A new generation of technologically savvy parents are turning gaming into a family event, according to a new survey, but critics pushing for greater monitoring of video game content remain concerned.

An online survey of 1,014 U.S. children and their parents, conducted by market researcher Harrison Group — and commissioned by U.S. game publisher Activision (ATVI) — found 58 percent of parents surveyed said they play video games, and more than half this time is spent with their children.

The survey comes as a bitter political battle over violent content in video games shows some signs of cooling with two of the industry's fiercest critics, U.S. senators Hillary Rodham Clinton and Joe Lieberman, due later Thursday to join forces with the industry's own rating board in a nationwide educational television campaign.

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"We're really seeing an emerging generation of parents who are also gamers," said Paul Lundquist, research expert with the Harrison Group. "For the most part these parents have been playing since they were teenagers themselves."

Game makers give special attention to "Nintendads" — a reference to popular game maker Nintendo — who are now making buying decisions and introducing their own kids to the games they grew up with.

The survey found 74 percent of parents are comfortable with video games becoming a part of their family life and most are familiar with an industry ratings system used to assess what age group should play certain games and used as a guide to the kind of content in the games, such as the levels of violence.

But David Walsh, president of the National Institute on Media and the Family, said the numbers did not represent parents in general, as online surveys are more likely to be completed by people who are technologically inclined.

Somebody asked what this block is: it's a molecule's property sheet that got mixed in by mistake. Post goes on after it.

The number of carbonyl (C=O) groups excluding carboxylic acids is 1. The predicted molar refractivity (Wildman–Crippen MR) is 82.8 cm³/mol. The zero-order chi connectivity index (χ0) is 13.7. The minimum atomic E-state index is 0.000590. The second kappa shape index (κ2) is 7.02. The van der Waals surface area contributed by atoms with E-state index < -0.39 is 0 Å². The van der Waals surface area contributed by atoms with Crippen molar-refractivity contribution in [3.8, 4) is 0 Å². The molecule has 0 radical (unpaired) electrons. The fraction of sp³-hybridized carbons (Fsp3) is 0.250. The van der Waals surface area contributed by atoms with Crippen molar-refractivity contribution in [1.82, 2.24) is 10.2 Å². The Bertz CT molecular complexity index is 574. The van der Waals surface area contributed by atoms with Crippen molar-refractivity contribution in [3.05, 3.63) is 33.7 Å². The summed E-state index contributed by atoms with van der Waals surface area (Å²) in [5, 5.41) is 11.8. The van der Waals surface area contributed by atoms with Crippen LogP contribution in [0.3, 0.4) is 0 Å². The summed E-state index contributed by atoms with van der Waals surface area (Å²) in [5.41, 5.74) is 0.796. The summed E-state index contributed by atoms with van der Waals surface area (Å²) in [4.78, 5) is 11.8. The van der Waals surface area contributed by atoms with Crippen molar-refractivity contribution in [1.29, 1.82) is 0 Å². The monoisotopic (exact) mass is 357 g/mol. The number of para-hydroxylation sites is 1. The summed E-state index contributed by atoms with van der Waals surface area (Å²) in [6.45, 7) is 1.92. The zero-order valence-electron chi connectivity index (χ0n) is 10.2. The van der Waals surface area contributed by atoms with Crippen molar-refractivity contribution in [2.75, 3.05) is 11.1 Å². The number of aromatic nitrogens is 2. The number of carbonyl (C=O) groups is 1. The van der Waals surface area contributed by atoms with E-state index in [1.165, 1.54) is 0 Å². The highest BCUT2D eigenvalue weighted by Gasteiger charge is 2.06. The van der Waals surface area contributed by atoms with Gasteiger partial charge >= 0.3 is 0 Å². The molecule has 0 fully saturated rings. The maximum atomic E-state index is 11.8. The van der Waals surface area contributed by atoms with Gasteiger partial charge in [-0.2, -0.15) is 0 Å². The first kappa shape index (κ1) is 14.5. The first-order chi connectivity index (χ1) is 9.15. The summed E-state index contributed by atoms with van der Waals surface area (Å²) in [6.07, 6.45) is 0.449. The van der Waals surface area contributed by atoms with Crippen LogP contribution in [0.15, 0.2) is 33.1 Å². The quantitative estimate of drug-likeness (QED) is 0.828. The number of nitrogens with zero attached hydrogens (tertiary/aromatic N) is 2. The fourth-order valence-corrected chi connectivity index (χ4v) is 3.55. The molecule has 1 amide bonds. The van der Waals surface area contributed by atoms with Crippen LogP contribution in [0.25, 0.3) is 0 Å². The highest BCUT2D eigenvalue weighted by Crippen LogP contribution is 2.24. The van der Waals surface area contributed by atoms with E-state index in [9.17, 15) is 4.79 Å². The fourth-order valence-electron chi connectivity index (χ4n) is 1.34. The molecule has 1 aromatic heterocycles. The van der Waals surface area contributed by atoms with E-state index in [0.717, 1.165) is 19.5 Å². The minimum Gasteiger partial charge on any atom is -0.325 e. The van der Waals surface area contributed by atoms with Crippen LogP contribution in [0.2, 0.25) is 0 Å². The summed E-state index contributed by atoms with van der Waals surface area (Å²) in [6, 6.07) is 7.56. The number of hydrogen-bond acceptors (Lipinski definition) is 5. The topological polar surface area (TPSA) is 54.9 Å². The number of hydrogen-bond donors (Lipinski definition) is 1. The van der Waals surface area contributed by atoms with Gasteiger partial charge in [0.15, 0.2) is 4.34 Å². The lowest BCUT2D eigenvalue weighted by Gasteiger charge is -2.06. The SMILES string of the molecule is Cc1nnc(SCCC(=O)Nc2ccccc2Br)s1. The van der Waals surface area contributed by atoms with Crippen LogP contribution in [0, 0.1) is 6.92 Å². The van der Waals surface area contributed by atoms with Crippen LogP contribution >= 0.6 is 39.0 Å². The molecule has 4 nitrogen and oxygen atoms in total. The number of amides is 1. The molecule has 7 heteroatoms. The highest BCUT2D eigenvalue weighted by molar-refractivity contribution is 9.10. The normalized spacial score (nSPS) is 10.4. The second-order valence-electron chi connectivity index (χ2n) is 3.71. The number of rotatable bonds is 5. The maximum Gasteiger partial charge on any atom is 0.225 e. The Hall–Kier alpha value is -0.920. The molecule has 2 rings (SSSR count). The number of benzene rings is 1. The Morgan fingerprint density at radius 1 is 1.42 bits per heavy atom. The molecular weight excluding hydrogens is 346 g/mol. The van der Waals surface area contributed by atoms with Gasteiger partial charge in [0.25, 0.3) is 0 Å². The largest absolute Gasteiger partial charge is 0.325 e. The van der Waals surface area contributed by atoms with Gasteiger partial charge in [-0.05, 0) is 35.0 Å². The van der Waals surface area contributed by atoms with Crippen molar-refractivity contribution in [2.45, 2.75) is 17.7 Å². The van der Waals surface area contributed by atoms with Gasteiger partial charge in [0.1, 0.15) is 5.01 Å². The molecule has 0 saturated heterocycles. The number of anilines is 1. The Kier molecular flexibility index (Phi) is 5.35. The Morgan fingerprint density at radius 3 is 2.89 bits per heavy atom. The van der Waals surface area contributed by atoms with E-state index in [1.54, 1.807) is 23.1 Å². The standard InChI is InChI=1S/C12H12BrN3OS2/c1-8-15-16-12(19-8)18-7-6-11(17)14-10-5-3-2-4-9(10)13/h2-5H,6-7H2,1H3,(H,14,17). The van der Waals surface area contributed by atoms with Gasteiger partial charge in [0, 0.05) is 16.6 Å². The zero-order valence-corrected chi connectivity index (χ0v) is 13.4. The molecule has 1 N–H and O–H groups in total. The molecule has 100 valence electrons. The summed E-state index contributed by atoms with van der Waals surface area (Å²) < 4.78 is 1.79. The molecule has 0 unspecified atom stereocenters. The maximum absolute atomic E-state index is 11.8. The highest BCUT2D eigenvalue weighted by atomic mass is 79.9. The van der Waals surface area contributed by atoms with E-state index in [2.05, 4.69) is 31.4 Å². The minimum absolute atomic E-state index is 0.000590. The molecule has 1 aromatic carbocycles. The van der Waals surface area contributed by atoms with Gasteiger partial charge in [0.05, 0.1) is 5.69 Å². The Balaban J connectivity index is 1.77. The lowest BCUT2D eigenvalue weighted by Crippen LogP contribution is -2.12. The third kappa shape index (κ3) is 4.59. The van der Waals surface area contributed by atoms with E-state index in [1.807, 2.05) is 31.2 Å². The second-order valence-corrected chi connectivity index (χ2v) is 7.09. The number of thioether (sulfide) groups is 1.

"There are clearly parents that do play games, but not at the numbers they were reporting," said Walsh, who advocates that a group from outside the industry be given the responsibility of rating games.

Virtually all video games sold through retail in the United States and Canada carry a rating assigned by the Entertainment Software Rating Board, a self-regulated group which reviews the games and assigns them an age group, such as "T" for teen and "M" for mature, or age 17 and up.

More than half of the parents involved in the survey said the ESRB rating was the biggest factor when deciding whether to buy a game for their child.

Last year's controversy over undisclosed sexual content in the game "Grand Theft Auto: San Andreas" fueled the debate over regulation, but the industry has stuck by its self-regulated stance.

Critics of violent game content cite numerous headline-grabbing behavioral and cognitive studies, which suggest a link between exposure to violent media and aggressive behavior.

However, such studies often lack a control group or other research criteria required by the scientific community.

Courts have blocked efforts by several states to curb violent video game content and sales of violent games to minors, deeming them unconstitutional.